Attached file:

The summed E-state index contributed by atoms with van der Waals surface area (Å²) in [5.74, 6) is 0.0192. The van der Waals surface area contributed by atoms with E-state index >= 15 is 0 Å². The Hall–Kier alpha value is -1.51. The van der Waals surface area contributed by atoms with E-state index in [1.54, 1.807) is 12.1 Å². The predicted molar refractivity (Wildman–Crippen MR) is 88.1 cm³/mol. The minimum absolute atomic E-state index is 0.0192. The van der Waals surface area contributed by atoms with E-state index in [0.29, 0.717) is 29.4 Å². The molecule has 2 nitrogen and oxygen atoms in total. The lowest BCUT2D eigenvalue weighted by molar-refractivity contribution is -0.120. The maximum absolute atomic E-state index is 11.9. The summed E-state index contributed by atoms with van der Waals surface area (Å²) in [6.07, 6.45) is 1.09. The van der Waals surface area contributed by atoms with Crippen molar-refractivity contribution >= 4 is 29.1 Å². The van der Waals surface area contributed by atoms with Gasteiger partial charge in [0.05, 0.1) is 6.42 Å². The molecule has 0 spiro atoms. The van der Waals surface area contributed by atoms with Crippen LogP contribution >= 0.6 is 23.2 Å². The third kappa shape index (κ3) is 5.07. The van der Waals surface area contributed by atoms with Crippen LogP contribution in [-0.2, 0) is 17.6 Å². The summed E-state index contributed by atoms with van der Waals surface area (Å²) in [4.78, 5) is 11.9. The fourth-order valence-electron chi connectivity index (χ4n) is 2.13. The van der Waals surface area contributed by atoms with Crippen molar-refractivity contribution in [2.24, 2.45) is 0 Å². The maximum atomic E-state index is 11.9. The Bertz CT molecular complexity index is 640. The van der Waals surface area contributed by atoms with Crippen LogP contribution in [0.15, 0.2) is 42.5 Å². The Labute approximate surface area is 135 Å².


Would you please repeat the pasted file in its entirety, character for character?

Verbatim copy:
The summed E-state index contributed by atoms with van der Waals surface area (Å²) in [5.74, 6) is 0.0192. The van der Waals surface area contributed by atoms with E-state index >= 15 is 0 Å². The Hall–Kier alpha value is -1.51. The van der Waals surface area contributed by atoms with E-state index in [1.54, 1.807) is 12.1 Å². The predicted molar refractivity (Wildman–Crippen MR) is 88.1 cm³/mol. The minimum absolute atomic E-state index is 0.0192. The van der Waals surface area contributed by atoms with E-state index in [0.29, 0.717) is 29.4 Å². The molecule has 2 nitrogen and oxygen atoms in total. The lowest BCUT2D eigenvalue weighted by molar-refractivity contribution is -0.120. The maximum absolute atomic E-state index is 11.9. The summed E-state index contributed by atoms with van der Waals surface area (Å²) in [6.07, 6.45) is 1.09. The van der Waals surface area contributed by atoms with Crippen molar-refractivity contribution >= 4 is 29.1 Å². The van der Waals surface area contributed by atoms with Gasteiger partial charge in [0.05, 0.1) is 6.42 Å². The molecule has 0 spiro atoms. The van der Waals surface area contributed by atoms with Crippen LogP contribution >= 0.6 is 23.2 Å². The third kappa shape index (κ3) is 5.07. The van der Waals surface area contributed by atoms with Crippen LogP contribution in [-0.2, 0) is 17.6 Å². The summed E-state index contributed by atoms with van der Waals surface area (Å²) in [4.78, 5) is 11.9. The fourth-order valence-electron chi connectivity index (χ4n) is 2.13. The van der Waals surface area contributed by atoms with Crippen molar-refractivity contribution in [2.24, 2.45) is 0 Å². The maximum atomic E-state index is 11.9. The Bertz CT molecular complexity index is 640. The van der Waals surface area contributed by atoms with Crippen LogP contribution in [0.15, 0.2) is 42.5 Å². The Labute approximate surface area is 135 Å².